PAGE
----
To put things into perspective there is no better example of how the app, Vine, was possibly inspired by, and unbundled from, Facebook’s video sharing ability. Vine is ( or rather, was ) a short-form video hosting service which emerged as an extraction of Facebook’s feature to share videos on a social media platform. The concept however flourished on a constraint of using six-second long looping videos.

Vine captured public attention and became a premiere tool for making short-form videos completely by accident. The thought behind creation of Vine was in fact a business pitch originally made to Twitter, seeing it as a near-perfect video analog to the apps character constraints on posts. However, even before the app launched, it took to fame amongst people as a creative challenge. Something about the loop and the six second constraint motivated everyone to put it to unusual uses. Within weeks it achieved a massive number of followers and it became wilder and much more culturally interesting.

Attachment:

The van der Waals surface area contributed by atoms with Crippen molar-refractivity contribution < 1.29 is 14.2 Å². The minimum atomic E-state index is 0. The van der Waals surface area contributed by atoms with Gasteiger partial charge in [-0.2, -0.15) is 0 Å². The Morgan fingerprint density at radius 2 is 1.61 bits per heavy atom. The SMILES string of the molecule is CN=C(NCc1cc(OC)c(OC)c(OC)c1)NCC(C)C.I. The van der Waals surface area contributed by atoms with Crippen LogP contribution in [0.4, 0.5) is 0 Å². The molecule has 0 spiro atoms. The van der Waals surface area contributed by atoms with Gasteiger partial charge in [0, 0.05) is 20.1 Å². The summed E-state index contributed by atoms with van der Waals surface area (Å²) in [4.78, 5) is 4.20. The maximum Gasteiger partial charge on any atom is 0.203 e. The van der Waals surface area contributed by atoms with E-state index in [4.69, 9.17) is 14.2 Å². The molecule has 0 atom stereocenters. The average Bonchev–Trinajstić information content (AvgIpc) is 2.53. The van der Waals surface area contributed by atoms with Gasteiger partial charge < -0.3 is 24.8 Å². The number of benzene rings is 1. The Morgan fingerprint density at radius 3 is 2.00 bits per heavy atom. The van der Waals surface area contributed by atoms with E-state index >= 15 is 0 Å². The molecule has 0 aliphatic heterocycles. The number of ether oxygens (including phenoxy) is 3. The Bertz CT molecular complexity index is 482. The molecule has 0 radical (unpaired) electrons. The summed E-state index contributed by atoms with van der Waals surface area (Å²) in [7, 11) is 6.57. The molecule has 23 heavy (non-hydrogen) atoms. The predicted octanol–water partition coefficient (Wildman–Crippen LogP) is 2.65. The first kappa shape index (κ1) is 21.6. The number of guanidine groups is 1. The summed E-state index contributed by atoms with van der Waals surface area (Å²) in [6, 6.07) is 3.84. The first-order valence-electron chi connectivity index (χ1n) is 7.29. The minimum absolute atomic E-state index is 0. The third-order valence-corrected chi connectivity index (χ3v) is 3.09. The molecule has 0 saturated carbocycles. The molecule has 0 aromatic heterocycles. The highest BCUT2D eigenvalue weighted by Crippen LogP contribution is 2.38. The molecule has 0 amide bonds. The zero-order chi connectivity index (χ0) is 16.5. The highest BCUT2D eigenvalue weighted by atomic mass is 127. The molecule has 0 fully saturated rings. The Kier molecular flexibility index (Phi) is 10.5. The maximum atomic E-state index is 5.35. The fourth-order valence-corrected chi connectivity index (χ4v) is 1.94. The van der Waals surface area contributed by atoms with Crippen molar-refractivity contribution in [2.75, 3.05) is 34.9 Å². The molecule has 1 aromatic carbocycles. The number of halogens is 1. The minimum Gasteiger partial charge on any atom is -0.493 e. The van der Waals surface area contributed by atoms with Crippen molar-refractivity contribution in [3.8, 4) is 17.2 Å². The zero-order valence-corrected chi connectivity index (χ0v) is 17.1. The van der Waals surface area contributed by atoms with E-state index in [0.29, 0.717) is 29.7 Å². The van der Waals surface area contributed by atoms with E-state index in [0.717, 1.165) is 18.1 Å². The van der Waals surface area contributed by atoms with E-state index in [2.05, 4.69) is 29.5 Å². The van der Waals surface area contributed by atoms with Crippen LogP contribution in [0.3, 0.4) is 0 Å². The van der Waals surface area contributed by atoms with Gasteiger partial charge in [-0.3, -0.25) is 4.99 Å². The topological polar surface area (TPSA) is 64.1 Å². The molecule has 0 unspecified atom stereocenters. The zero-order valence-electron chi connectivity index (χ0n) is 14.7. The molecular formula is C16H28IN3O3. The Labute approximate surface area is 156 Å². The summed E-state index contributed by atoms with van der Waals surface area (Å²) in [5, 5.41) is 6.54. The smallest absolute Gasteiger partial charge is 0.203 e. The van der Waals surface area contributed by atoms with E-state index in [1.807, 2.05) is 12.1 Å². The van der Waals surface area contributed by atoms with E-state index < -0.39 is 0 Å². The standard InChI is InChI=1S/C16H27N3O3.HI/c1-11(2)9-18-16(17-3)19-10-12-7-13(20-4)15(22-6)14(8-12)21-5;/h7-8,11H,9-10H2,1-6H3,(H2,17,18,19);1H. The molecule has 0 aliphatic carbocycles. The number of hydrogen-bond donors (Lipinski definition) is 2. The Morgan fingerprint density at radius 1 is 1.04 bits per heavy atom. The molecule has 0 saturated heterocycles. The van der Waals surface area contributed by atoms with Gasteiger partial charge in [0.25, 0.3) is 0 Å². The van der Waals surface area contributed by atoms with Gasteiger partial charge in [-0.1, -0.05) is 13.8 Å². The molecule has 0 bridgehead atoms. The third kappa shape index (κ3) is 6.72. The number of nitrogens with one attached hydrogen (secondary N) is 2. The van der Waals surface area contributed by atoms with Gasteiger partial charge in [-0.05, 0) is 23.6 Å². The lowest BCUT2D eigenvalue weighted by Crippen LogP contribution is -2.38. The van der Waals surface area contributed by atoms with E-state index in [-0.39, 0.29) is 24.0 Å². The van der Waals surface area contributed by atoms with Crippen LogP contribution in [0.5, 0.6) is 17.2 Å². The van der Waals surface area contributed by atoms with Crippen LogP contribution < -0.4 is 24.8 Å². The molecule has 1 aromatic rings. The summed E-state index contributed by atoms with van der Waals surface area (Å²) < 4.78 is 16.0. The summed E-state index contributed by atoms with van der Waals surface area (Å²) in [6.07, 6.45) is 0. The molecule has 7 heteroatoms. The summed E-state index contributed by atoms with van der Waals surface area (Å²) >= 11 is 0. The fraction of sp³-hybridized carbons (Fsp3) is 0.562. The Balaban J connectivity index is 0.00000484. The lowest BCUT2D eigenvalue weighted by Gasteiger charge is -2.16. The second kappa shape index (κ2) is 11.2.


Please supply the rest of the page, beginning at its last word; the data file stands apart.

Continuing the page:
“It became pretty clear as soon after we launched,” Hofmann said. “Watching the community and the tool push on each other was exciting and unreal, and almost immediately it became clear that Vine’s culture was going to shift towards creativity and experimentation.”